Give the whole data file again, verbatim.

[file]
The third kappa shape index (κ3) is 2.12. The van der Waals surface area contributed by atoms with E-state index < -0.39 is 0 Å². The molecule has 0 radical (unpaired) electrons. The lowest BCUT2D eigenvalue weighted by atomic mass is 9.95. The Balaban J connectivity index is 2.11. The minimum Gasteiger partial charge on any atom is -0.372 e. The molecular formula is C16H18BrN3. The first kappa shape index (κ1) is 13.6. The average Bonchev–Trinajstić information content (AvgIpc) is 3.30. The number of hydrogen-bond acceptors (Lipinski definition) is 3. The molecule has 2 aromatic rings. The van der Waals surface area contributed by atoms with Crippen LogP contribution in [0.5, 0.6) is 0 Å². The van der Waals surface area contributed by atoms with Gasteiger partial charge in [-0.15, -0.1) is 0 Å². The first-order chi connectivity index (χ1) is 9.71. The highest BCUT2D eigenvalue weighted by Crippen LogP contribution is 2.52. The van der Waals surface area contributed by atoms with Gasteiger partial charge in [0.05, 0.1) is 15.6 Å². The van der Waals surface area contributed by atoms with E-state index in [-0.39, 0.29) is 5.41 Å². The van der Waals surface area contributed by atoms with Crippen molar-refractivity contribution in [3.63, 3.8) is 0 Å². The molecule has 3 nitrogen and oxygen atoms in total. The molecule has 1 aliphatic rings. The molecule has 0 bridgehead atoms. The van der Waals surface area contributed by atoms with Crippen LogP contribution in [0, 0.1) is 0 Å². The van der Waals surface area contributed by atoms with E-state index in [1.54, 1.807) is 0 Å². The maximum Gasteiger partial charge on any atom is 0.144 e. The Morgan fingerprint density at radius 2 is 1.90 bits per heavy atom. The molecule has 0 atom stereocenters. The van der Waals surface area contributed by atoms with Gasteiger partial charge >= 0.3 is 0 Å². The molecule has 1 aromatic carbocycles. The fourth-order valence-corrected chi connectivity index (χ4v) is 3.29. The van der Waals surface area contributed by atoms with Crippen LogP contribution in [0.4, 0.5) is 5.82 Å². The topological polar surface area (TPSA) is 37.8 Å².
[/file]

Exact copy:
The third kappa shape index (κ3) is 2.12. The van der Waals surface area contributed by atoms with E-state index < -0.39 is 0 Å². The molecule has 0 radical (unpaired) electrons. The lowest BCUT2D eigenvalue weighted by atomic mass is 9.95. The Balaban J connectivity index is 2.11. The minimum Gasteiger partial charge on any atom is -0.372 e. The molecular formula is C16H18BrN3. The first kappa shape index (κ1) is 13.6. The average Bonchev–Trinajstić information content (AvgIpc) is 3.30. The number of hydrogen-bond acceptors (Lipinski definition) is 3. The molecule has 2 aromatic rings. The van der Waals surface area contributed by atoms with Crippen LogP contribution in [0.5, 0.6) is 0 Å². The van der Waals surface area contributed by atoms with Gasteiger partial charge in [-0.15, -0.1) is 0 Å². The first-order chi connectivity index (χ1) is 9.71. The highest BCUT2D eigenvalue weighted by Crippen LogP contribution is 2.52. The van der Waals surface area contributed by atoms with Gasteiger partial charge in [0.05, 0.1) is 15.6 Å². The van der Waals surface area contributed by atoms with E-state index in [-0.39, 0.29) is 5.41 Å². The van der Waals surface area contributed by atoms with Crippen molar-refractivity contribution in [3.63, 3.8) is 0 Å². The molecule has 3 nitrogen and oxygen atoms in total. The molecule has 1 aliphatic rings. The molecule has 0 bridgehead atoms. The van der Waals surface area contributed by atoms with Crippen LogP contribution in [0, 0.1) is 0 Å². The van der Waals surface area contributed by atoms with E-state index in [1.54, 1.807) is 0 Å². The maximum Gasteiger partial charge on any atom is 0.144 e. The Morgan fingerprint density at radius 2 is 1.90 bits per heavy atom. The molecule has 0 atom stereocenters. The van der Waals surface area contributed by atoms with Gasteiger partial charge >= 0.3 is 0 Å². The molecule has 1 aromatic carbocycles. The fourth-order valence-corrected chi connectivity index (χ4v) is 3.29. The van der Waals surface area contributed by atoms with Crippen LogP contribution in [0.4, 0.5) is 5.82 Å². The topological polar surface area (TPSA) is 37.8 Å².